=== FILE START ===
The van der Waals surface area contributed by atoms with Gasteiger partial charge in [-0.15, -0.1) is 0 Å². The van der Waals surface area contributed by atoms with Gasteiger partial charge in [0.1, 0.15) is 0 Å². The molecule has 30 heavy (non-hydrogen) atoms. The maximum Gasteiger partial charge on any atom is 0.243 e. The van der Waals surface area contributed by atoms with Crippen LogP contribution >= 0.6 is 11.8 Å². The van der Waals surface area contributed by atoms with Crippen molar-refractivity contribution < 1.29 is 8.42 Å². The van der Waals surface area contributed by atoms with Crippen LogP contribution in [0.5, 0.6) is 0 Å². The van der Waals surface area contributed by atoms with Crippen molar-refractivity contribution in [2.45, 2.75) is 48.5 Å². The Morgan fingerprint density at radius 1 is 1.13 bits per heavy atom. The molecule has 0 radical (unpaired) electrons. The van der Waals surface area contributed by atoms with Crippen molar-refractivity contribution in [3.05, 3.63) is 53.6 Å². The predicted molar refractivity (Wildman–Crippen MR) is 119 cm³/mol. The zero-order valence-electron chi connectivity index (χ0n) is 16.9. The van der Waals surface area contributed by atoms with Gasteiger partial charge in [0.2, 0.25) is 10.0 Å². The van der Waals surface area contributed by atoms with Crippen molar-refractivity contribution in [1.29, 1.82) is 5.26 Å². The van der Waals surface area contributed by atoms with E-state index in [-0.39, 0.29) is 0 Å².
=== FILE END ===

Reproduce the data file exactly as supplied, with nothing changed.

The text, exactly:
The van der Waals surface area contributed by atoms with Gasteiger partial charge in [-0.15, -0.1) is 0 Å². The van der Waals surface area contributed by atoms with Gasteiger partial charge in [0.1, 0.15) is 0 Å². The molecule has 30 heavy (non-hydrogen) atoms. The maximum Gasteiger partial charge on any atom is 0.243 e. The van der Waals surface area contributed by atoms with Crippen LogP contribution >= 0.6 is 11.8 Å². The van der Waals surface area contributed by atoms with Crippen molar-refractivity contribution < 1.29 is 8.42 Å². The van der Waals surface area contributed by atoms with Crippen LogP contribution in [0.5, 0.6) is 0 Å². The van der Waals surface area contributed by atoms with Crippen molar-refractivity contribution in [2.45, 2.75) is 48.5 Å². The Morgan fingerprint density at radius 1 is 1.13 bits per heavy atom. The molecule has 0 radical (unpaired) electrons. The van der Waals surface area contributed by atoms with Crippen molar-refractivity contribution in [3.05, 3.63) is 53.6 Å². The predicted molar refractivity (Wildman–Crippen MR) is 119 cm³/mol. The zero-order valence-electron chi connectivity index (χ0n) is 16.9. The van der Waals surface area contributed by atoms with Gasteiger partial charge in [0.2, 0.25) is 10.0 Å². The van der Waals surface area contributed by atoms with Crippen molar-refractivity contribution in [1.29, 1.82) is 5.26 Å². The van der Waals surface area contributed by atoms with E-state index in [-0.39, 0.29) is 0 Å².